Next came college and a career as a musician. I was able to play in a few nationally touring acts and an internationally touring music group. Having tried cannabis a number of times, this is when I discovered that cannabis works best for my pain. However, it does nothing to get my head lifted the way opiates do. I kept eating pain pills since the withdrawal was so taxing and difficult.
The need came for me to follow in my dad’s footsteps. I didn’t become a doctor; I entered drug rehab, going through a painful detox process, and began asking for a new way to live.
I met my wife after two years in recovery from opiates. I’m lucky that my wife has no first hand knowledge of my most shameful times.
My wife, Amanda Lin, suffers from a rare form of cataracts and intense intra-ocular pressure from a small buffet of eye problems. She has used cannabis to help her eyes for years. On our first date, this was a relief for both of us. We were two Texans who use an illegal substance, cannabis, as the best treatment for what ails us.
Shortly after our wedding, we knew that our town needed a voice for legalization. After attending a few meetings with other concerned citizens, we founded a NORML (National Organization for the Reform of Marijuana Laws) chapter in Lubbock, Tx. with the support of the other board members.
As two college students, we couldn’t afford to support the chapter on our own and successfully found over a dozen sponsors for our organization. My 30th birthday was spent at our inaugural event, a conference and music fest to support our chapter and our mission. This event was historic for Lubbock, and led to my nomination as a High Times Freedom Fighter.
As expected, this event drew attention from the local media. In an interview, I regurgitated what I had heard from a local city council member, Floyd Price.
In a meeting with him, he had the audacity to say something I’ve never heard from a prohibitionist: “I’ve never seen any studies to support this, but I want you to find them. When two marijuana users have a baby, that child is subjected to psychosis, and other mental health(problems). Marijuana messes up the chromosomes. It destroys the reproductive system, and makes the babies grow up to be crazy.”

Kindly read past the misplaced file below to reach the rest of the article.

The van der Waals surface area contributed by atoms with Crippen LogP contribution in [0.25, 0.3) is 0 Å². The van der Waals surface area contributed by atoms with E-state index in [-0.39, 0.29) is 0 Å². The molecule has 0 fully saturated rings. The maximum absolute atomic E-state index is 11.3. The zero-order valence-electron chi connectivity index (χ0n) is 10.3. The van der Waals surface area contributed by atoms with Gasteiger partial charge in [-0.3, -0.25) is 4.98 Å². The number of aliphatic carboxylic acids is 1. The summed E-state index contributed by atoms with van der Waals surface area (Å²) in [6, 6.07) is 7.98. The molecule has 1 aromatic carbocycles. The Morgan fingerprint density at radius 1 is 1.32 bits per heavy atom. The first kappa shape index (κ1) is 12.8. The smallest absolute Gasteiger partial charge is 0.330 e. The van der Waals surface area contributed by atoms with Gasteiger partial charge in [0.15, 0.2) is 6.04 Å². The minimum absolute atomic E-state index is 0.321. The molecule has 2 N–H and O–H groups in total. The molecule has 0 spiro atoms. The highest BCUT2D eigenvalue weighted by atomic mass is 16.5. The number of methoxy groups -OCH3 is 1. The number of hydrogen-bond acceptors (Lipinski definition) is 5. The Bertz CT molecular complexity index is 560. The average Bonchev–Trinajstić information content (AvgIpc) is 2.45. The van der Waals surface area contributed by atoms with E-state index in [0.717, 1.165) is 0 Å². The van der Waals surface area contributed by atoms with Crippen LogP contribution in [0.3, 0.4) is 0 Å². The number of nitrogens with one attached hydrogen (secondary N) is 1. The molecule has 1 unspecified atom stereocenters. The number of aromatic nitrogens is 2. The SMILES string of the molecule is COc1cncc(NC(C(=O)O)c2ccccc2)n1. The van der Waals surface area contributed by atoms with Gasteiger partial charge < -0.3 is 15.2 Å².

This is the type of fight we had to deal with in Lubbock. Anyone with a rice-sized grain of cannabis knowledge knows this is total bullshit. He even started his statement by saying he has never heard of anything to support his argument. I mentioned this meeting in a few interviews to display the level of ignorance we activists must conquer.
A few weeks later, I received a phone call from my attorney saying that I’m on the District Attorney’s radar, that he’s on a mission to put me behind bars. We even had police officers knocking on our door with blatant lies about why they came. “We received a 9-1-1 call from this address, and need to come inside to make sure everything is ok.” We only have cell phones, no home phones. A 9-1-1 call from this address is not possible. Of course, I don’t let police inside my home without a warrant or an invitation from me.
“Fuck this” was my immediate reaction. My wife and I stepped down from the chapter, sold our house, and moved to Colorado in an effort to escape the close-mindedness of the good ‘ole boys society found in rural Texas.
In Colorado, we don’t have the same worries we once had in Texas. We don’t feel the need to look over our shoulders constantly in fear.
We did have to leave our friends and family at home. We left our support group. We are now in a town where we know basically no other person. We have a lonely feeling of security in Colorado, with very little support.
My first child, Leo Ray, is expected in less than seven weeks. While we do have this feeling of being alone in a crowded space, we constantly feel gratitude that we get to raise our baby boy in a state that doesn’t view us as criminals, helping to ensure his future.
Texas, get your ass in gear and start protecting those who love you. Thank you, Colorado, for being our refuge.
By: Colt Smith
Listen to our podcast at txcann.podomatic.com
A form of this article was originally submitted to Ladybud.